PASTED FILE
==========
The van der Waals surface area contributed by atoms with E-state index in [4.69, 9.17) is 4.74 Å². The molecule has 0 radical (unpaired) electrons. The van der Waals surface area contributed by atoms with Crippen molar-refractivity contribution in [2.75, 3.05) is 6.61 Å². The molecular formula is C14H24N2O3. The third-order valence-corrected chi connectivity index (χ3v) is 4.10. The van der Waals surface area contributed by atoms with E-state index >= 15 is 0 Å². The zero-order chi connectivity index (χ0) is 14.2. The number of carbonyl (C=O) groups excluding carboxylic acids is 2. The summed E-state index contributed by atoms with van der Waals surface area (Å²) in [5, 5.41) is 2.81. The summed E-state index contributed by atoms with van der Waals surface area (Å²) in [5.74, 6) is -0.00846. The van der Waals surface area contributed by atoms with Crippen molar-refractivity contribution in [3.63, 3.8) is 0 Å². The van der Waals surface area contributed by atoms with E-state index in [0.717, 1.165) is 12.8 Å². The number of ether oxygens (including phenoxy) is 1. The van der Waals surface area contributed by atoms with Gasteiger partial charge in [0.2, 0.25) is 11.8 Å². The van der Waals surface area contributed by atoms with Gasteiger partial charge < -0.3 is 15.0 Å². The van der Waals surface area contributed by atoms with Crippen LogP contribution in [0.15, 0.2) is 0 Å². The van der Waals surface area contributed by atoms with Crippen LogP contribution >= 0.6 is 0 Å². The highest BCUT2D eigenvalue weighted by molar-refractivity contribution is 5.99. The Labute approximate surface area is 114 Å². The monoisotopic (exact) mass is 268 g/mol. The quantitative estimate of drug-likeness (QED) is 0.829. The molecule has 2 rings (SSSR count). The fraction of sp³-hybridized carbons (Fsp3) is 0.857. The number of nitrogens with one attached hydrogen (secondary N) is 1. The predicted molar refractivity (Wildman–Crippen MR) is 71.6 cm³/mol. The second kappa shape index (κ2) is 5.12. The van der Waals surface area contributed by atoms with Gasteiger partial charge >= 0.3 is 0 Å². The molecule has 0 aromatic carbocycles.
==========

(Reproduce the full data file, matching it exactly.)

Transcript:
The van der Waals surface area contributed by atoms with E-state index in [4.69, 9.17) is 4.74 Å². The molecule has 0 radical (unpaired) electrons. The van der Waals surface area contributed by atoms with Crippen molar-refractivity contribution in [2.75, 3.05) is 6.61 Å². The molecular formula is C14H24N2O3. The third-order valence-corrected chi connectivity index (χ3v) is 4.10. The van der Waals surface area contributed by atoms with E-state index >= 15 is 0 Å². The zero-order chi connectivity index (χ0) is 14.2. The number of carbonyl (C=O) groups excluding carboxylic acids is 2. The summed E-state index contributed by atoms with van der Waals surface area (Å²) in [5, 5.41) is 2.81. The summed E-state index contributed by atoms with van der Waals surface area (Å²) in [5.74, 6) is -0.00846. The van der Waals surface area contributed by atoms with Crippen molar-refractivity contribution in [3.63, 3.8) is 0 Å². The van der Waals surface area contributed by atoms with E-state index in [0.717, 1.165) is 12.8 Å². The number of ether oxygens (including phenoxy) is 1. The van der Waals surface area contributed by atoms with Gasteiger partial charge in [0.2, 0.25) is 11.8 Å². The van der Waals surface area contributed by atoms with Gasteiger partial charge < -0.3 is 15.0 Å². The van der Waals surface area contributed by atoms with Crippen LogP contribution in [0.15, 0.2) is 0 Å². The van der Waals surface area contributed by atoms with Crippen LogP contribution >= 0.6 is 0 Å². The highest BCUT2D eigenvalue weighted by molar-refractivity contribution is 5.99. The Labute approximate surface area is 114 Å². The monoisotopic (exact) mass is 268 g/mol. The quantitative estimate of drug-likeness (QED) is 0.829. The molecule has 2 rings (SSSR count). The fraction of sp³-hybridized carbons (Fsp3) is 0.857. The number of nitrogens with one attached hydrogen (secondary N) is 1. The predicted molar refractivity (Wildman–Crippen MR) is 71.6 cm³/mol. The second kappa shape index (κ2) is 5.12. The van der Waals surface area contributed by atoms with Gasteiger partial charge >= 0.3 is 0 Å². The molecule has 0 aromatic carbocycles.